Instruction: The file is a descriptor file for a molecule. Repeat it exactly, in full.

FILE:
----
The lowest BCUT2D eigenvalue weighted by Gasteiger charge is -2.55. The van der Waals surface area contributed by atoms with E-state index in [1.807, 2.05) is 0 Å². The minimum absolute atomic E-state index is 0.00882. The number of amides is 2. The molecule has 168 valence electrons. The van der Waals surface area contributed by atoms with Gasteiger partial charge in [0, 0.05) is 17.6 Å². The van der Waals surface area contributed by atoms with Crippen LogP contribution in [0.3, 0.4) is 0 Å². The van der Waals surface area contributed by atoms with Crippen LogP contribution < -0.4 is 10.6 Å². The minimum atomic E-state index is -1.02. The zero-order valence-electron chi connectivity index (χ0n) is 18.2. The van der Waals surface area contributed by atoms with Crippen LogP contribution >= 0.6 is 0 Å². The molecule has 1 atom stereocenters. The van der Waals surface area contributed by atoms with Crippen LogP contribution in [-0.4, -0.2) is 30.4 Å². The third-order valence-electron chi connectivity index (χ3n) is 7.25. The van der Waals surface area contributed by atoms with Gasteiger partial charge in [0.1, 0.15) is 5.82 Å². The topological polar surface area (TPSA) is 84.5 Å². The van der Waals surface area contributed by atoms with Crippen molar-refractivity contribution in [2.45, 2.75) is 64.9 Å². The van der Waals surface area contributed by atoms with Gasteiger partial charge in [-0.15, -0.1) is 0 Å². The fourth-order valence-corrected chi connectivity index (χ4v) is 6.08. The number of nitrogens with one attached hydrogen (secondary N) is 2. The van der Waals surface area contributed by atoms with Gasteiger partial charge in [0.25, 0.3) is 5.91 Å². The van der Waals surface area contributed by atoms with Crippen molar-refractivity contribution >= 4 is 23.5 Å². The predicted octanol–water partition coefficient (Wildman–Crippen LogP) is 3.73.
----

The lowest BCUT2D eigenvalue weighted by Gasteiger charge is -2.55. The van der Waals surface area contributed by atoms with E-state index in [1.807, 2.05) is 0 Å². The minimum absolute atomic E-state index is 0.00882. The number of amides is 2. The molecule has 168 valence electrons. The van der Waals surface area contributed by atoms with Gasteiger partial charge in [0, 0.05) is 17.6 Å². The van der Waals surface area contributed by atoms with Crippen LogP contribution in [0.3, 0.4) is 0 Å². The van der Waals surface area contributed by atoms with Crippen LogP contribution < -0.4 is 10.6 Å². The minimum atomic E-state index is -1.02. The zero-order valence-electron chi connectivity index (χ0n) is 18.2. The van der Waals surface area contributed by atoms with Crippen LogP contribution >= 0.6 is 0 Å². The molecule has 1 atom stereocenters. The van der Waals surface area contributed by atoms with Crippen LogP contribution in [-0.4, -0.2) is 30.4 Å². The third-order valence-electron chi connectivity index (χ3n) is 7.25. The van der Waals surface area contributed by atoms with Gasteiger partial charge in [0.1, 0.15) is 5.82 Å². The topological polar surface area (TPSA) is 84.5 Å². The van der Waals surface area contributed by atoms with Crippen molar-refractivity contribution in [2.45, 2.75) is 64.9 Å². The van der Waals surface area contributed by atoms with Gasteiger partial charge in [-0.15, -0.1) is 0 Å². The fourth-order valence-corrected chi connectivity index (χ4v) is 6.08. The number of nitrogens with one attached hydrogen (secondary N) is 2. The van der Waals surface area contributed by atoms with Gasteiger partial charge in [0.25, 0.3) is 5.91 Å². The van der Waals surface area contributed by atoms with Crippen molar-refractivity contribution >= 4 is 23.5 Å². The predicted octanol–water partition coefficient (Wildman–Crippen LogP) is 3.73.